Salt Pool Chlorinators

Salt Pool Chlorinators

Salt chlorinators use the process of electrolysis, or if you prefer, chlorine generators, are an automatic system rather than manually sanitising your pool with granular or liquid chlorine.

The electrolysis procedure is accomplished by passing the salt water solution through an electrolytic cell which changes the sodium chloride (salt) in the water to become sodium hypochlorite (liquid chlorine). So, you are in fact creating your own chlorine to sanitise the pool.

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The cell typically contains a clear plastic housing containing the electrodes, consisting of an anode, and a cathode made from or coated with exotic metals like platinum, titanium and aridium. The cell and electrodes may be differing in size and configuration, reliant on the brand of chlorinator, however the principles of their operation are still the same.

Many chlorinators these days are prepared with controls to adjust the amount of chlorine produced and depending on the individual requirements, are fitted with a gauge so you can see the set level.

Some units come with time clocks and in-built facilities for pool lights, and other more sophisticated options.

Remember, pick the one that most suits your requirements, pool size (is critical) and budget but also reflect your lifestyle and how you aim to use your pool.

Many factors will affect the selection of a salt chlorinator.

  • The size of the pool or spa- bigger pools needs bigger chlorinators
  • Bathing load- heavy loads consume more chlorine
  • Size of the filtration system- bad water flow will require longer running time
  • Summer water temperature- high temperature and strong sunlight cause faster loss of available chlorine

The amount of salt needed for the salt chlorinator to create enough chlorine varies, depending on the type of chlorinator. Nearly all models only need weak salt solutions of from 0.3% to 0.7% (3,000 ppm to 7,000 ppm) to successfully produce chlorine and chlorinate a pool. These levels are around one seventh the levels of salt in sea water.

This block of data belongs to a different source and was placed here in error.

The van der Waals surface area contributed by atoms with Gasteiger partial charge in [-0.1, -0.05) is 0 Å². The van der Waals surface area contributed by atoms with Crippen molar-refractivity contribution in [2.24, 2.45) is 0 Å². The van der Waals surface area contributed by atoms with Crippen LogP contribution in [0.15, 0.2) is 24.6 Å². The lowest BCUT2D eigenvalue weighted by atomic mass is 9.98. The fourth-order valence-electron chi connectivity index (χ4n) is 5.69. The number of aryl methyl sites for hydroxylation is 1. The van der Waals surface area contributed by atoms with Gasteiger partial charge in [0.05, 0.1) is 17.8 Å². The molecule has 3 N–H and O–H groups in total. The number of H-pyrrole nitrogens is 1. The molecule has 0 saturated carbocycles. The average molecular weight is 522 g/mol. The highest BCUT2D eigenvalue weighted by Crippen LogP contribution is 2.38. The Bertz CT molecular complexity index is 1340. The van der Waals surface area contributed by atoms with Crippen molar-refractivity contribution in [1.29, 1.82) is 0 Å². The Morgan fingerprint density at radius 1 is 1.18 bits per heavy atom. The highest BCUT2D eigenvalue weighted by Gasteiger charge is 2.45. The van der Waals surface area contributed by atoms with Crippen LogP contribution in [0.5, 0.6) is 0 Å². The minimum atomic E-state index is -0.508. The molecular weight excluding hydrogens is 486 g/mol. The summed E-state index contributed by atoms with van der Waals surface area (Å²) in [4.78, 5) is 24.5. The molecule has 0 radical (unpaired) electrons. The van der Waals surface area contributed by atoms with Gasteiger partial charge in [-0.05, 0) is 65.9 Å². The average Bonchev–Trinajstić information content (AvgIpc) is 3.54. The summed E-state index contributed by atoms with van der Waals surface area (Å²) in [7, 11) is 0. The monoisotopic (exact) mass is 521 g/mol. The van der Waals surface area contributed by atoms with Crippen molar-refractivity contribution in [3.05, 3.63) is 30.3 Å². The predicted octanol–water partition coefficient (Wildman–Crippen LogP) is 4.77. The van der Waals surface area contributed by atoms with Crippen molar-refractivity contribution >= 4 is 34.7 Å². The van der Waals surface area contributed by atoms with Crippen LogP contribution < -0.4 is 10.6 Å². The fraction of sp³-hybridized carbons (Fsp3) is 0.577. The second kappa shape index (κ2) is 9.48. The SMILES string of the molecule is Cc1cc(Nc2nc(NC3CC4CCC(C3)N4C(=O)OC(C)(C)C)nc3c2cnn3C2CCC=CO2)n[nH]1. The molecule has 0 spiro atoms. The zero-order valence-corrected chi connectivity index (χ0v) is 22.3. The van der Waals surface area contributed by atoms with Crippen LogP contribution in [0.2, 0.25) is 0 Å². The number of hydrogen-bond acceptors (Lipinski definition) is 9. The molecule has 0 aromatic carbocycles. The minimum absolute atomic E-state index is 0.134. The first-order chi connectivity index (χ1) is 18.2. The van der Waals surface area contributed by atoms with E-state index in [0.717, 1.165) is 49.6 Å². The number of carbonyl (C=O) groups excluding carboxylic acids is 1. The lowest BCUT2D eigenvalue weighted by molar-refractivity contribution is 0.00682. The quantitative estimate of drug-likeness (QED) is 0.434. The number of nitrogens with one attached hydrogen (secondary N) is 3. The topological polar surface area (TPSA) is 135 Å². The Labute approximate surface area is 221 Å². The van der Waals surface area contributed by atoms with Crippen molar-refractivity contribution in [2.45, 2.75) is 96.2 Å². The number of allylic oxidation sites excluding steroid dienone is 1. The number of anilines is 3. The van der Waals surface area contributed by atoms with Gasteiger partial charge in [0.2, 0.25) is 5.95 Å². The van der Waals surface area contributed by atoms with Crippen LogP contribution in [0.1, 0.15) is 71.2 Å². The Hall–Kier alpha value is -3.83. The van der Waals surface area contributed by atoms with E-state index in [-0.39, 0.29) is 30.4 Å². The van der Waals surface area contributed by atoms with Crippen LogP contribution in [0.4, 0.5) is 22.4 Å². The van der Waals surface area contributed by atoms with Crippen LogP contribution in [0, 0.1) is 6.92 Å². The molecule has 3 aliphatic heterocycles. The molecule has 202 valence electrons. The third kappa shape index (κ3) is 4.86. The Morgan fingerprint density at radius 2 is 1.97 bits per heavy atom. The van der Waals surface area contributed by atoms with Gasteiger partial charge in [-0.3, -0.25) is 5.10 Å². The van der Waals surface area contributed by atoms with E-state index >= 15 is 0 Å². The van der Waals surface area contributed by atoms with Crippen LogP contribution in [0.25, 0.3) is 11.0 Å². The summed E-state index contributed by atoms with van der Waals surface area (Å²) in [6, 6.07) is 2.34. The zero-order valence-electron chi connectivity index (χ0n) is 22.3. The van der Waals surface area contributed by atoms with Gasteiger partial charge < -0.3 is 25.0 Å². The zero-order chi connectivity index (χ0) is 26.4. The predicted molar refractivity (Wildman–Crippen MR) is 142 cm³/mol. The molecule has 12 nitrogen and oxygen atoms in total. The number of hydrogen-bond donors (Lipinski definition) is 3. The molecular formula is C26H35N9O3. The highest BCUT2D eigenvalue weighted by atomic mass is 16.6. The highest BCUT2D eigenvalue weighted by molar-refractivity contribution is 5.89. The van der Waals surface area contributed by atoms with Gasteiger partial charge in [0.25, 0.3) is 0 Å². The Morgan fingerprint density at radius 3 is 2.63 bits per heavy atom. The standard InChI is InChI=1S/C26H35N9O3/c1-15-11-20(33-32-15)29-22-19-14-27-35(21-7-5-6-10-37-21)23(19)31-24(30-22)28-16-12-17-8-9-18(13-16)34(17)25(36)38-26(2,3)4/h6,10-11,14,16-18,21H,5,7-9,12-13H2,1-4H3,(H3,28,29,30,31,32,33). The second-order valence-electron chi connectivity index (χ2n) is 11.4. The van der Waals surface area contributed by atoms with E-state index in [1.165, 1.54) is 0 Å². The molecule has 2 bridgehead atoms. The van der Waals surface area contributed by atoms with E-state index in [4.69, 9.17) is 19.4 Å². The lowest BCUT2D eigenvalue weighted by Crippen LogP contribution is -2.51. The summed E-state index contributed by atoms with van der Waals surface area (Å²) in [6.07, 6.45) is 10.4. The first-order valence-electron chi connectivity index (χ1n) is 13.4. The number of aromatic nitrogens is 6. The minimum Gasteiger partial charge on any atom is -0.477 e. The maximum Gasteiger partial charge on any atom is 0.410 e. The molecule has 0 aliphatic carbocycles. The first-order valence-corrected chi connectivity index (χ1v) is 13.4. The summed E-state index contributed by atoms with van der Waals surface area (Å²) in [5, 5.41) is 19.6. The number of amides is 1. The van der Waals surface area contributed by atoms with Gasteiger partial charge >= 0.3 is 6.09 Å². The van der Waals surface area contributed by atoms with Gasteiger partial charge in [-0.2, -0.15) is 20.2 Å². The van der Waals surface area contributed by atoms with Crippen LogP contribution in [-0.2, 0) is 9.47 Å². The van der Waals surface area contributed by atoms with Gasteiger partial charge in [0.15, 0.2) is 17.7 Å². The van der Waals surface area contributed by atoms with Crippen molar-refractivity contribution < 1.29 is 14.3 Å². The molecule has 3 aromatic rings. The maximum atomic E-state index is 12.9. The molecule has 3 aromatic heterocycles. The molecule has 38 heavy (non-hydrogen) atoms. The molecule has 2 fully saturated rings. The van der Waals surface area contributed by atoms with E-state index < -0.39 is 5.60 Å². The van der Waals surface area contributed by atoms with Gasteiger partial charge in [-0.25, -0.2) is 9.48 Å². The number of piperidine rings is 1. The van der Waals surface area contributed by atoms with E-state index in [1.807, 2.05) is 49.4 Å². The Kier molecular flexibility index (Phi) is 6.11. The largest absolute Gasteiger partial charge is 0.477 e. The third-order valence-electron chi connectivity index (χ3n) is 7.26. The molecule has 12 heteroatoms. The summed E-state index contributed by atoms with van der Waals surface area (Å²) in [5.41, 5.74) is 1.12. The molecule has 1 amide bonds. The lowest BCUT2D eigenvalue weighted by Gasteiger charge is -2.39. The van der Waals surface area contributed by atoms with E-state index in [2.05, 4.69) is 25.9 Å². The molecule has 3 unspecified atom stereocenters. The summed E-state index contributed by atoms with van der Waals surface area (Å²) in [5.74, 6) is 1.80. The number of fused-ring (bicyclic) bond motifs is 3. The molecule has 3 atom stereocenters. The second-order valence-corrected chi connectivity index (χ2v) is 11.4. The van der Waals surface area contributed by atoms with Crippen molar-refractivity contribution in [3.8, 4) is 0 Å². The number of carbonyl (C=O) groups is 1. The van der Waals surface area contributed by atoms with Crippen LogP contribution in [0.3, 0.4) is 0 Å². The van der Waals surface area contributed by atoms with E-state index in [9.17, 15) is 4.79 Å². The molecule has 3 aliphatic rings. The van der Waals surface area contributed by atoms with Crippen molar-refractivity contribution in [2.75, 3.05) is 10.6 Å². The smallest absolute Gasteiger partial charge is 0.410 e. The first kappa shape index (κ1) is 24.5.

The manufacturer’s recommendations must be strictly followed to evade damage to the chlorinator and to guarantee efficient  chlorine production.

Replacement salt is only needed to replace normal consumption and loss from filter backwashing splash outs and any overflow due to rainfall.

Though there are some maintenance free cells available, such as reverse polarity chlorinators, many brands of cells will need cleaning periodically, to remove calcium deposits which build up on the electrodes because of the electrolysis process. This cleaning is typically accomplished by soaking the electrodes in a weak acid solution. The manufacturer’s instructions must be strictly adhered in regarding cleaning, to evade damage to the assembly.

The necessities for chemical balance are the same for electrolytic chlorination, as for common chlorinated pools. pH, total alkalinity, calcium hardness and chlorine levels ought to be checked frequently. Chlorine stabiliser (isocyanuric acid) should be added to the pool and maintained at approx. 30-50ppm to reduce chlorine loss due to UV rays.

During periods of high bather load it may be essential to manually supplement with liquid chlorine, or shock dose with a granular product to sustain correct chlorine levels, and regular super chlorination or shock dosing should be carried out.  If using a granular product ensure you read carefully and do not add straight to the pool surface such as Vinyl or Fibreglass pools.

A Salt Water Chlorinator is by far a better solution to manually dosing your pool and will even out the extreme lows and extreme high levels by manually adding chlorine.  They are worth the investment and if you want to know more please call Jim’s Pool Care on ph: 131546 and we would be happy to provide an onsite quote of we have a technician in your area.